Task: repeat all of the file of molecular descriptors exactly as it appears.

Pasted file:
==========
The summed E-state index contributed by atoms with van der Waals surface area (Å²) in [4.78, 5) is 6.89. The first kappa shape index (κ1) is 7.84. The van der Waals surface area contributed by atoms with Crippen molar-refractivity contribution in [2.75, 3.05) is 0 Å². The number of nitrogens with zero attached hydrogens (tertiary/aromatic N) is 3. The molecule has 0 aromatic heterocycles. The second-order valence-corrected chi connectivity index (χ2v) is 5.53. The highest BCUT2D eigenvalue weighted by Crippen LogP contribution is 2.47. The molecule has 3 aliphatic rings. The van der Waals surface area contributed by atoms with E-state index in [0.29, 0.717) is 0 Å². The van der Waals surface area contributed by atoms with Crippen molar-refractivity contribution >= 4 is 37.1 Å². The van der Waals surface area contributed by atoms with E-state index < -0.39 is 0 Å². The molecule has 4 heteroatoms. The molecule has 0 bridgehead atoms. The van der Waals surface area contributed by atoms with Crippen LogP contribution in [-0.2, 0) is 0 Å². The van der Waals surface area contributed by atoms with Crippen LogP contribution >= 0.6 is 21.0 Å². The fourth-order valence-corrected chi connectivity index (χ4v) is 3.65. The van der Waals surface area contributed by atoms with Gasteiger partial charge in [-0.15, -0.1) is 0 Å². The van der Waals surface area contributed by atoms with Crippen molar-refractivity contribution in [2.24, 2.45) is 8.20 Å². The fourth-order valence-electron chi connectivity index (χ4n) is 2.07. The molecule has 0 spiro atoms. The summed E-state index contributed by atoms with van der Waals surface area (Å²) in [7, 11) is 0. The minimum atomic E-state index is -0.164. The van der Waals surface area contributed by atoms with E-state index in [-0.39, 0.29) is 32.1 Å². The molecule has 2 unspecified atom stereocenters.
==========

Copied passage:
The summed E-state index contributed by atoms with van der Waals surface area (Å²) in [4.78, 5) is 6.89. The first kappa shape index (κ1) is 7.84. The van der Waals surface area contributed by atoms with Crippen molar-refractivity contribution in [2.75, 3.05) is 0 Å². The number of nitrogens with zero attached hydrogens (tertiary/aromatic N) is 3. The molecule has 0 aromatic heterocycles. The second-order valence-corrected chi connectivity index (χ2v) is 5.53. The highest BCUT2D eigenvalue weighted by Crippen LogP contribution is 2.47. The molecule has 3 aliphatic rings. The van der Waals surface area contributed by atoms with E-state index in [0.29, 0.717) is 0 Å². The van der Waals surface area contributed by atoms with Crippen molar-refractivity contribution >= 4 is 37.1 Å². The van der Waals surface area contributed by atoms with E-state index < -0.39 is 0 Å². The molecule has 4 heteroatoms. The molecule has 0 bridgehead atoms. The van der Waals surface area contributed by atoms with Crippen LogP contribution in [-0.2, 0) is 0 Å². The van der Waals surface area contributed by atoms with Crippen LogP contribution >= 0.6 is 21.0 Å². The fourth-order valence-corrected chi connectivity index (χ4v) is 3.65. The van der Waals surface area contributed by atoms with Gasteiger partial charge in [-0.15, -0.1) is 0 Å². The van der Waals surface area contributed by atoms with Crippen molar-refractivity contribution in [2.24, 2.45) is 8.20 Å². The fourth-order valence-electron chi connectivity index (χ4n) is 2.07. The molecule has 0 spiro atoms. The summed E-state index contributed by atoms with van der Waals surface area (Å²) in [7, 11) is 0. The minimum atomic E-state index is -0.164. The van der Waals surface area contributed by atoms with E-state index in [-0.39, 0.29) is 32.1 Å². The molecule has 2 unspecified atom stereocenters.